President Joe Biden’s announcement today about the steps he took in response to the new Omicron Covid-19 variant underscores several best practices for responding to, communicating about and managing a crisis.
When You See Something, Do Something. And Don’t Wait To Do It.
After meeting this morning with Dr. Anthony Fauci and members of the White House Covid response team, Biden said that, “As a precautionary measure until we have more information, I am ordering additional air travel restrictions from South Africa and seven other countries. These new restrictions will take effect on November 29. As we move forward, we will continue to be guided by what the science and my medical team advises.”
Keep Repeating Key Messages About The Crisis
Biden used today’s announcement as an opportunity to repeat two of his basic messages about the coronavirus crisis:
- “For Americans who are fully vaccinated against severe Covid illness – fortunately, for the vast majority of our adults — the best way to strengthen your protection is to get a booster shot, as soon as you are eligible.”
- “For those not yet fully vaccinated: get vaccinated today. This includes both children and adults.”
Highlight What’s At Stake
Biden said that, “… for the world community….the news about this new variant should make clearer than ever why this pandemic will not end until we have global vaccinations.”
Remind People What You’ve Done—And What Needs To Be Done
“The United States has already donated more vaccines to other countries than every other country combined. It is time for other countries to match America’s speed and generosity,” Biden said.
Outline Next Steps
Biden said that, “I call on the nations gathering next week for the World Trade Organization ministerial meeting to meet the U.S. challenge to waive intellectual property protections for Covid vaccines, so these vaccines can be manufactured globally. I endorsed this position in April; this news today reiterates the importance of moving on this quickly.”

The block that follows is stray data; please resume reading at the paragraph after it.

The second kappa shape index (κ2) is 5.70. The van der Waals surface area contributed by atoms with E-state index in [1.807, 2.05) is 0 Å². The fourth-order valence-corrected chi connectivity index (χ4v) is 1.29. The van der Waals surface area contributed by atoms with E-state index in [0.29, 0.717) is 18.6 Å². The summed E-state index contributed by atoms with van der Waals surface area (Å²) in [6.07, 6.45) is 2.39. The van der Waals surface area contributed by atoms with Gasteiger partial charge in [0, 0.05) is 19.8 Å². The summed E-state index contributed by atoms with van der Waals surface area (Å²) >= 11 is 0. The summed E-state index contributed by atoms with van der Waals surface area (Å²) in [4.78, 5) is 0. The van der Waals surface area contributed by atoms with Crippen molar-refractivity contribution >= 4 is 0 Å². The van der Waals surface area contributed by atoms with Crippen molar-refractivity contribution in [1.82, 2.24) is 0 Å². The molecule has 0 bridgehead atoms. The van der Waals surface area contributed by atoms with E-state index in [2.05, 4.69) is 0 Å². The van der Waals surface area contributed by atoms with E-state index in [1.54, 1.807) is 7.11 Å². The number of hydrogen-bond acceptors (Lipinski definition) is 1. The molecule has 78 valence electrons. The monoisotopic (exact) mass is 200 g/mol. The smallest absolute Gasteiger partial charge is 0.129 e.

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Analysis: New Variant Raises Concerns
Eric McNulty is associate director Harvard’s National Preparedness Leadership Initiative and an instructor at the Harvard T.H. Chan School of Public Health. He said, “As one who has been following the pandemic though a public health lens from early on, I have consistently noted that the more space and time one gives a virus to mutate, the more likely it is to do so.
“This latest variant…raises concerns though it is not time to panic. The nations of southern Africa have overall low vaccination rates which create an ideal environment for rapid spread of any variant. We do not yet know a lot. People should take a deep breath and listen to the scientists.”
McNulty noted that, “The [new] travel restrictions are a visible demonstration that the Administration sees the variant as concerning and is taking action. As cases have already been detected in Asia and Europe, the restrictions will not be foolproof containment. Some may deride this as ‘optics’ or ‘response theater,’ elected officials know that people need to see that something tangible and that they can understand is being done.
“That’s what the travel move does. While the travel restrictions are getting ample attention, the most important work is happening behind the scenes. It appears that Dr. Fauci and others in the Administration are focused and engaged in accelerating data collection and analysis which are the best steps to increase understanding of the variant and its potential impact. They continue to urge vaccination, including boosters, which still provide the best protection for individuals. They need to coordinate with the WHO and officials in the affected countries. They also need to work with their counterparts in other wealthy nations [to] accelerate vaccine aid to Africa and other regions with low vaccination rates,” he observed.
Response By Business Community
“Today’s market sell-off appears to demonstrate the tendency to panic over breaking news. The headlines today have been alarming, though they overstate the level of threat that most scientists are seeing.
“Having recently interviewed a dozen executives at global companies on lessons learned from the pandemic, each of their organizations had become quite good at distilling public health information and understanding what it may mean for their associates, operations, and supply chains.
“Based on these interviews, I would guess that the response within businesses is more measured than was seen in the markets today,” McNulty concluded.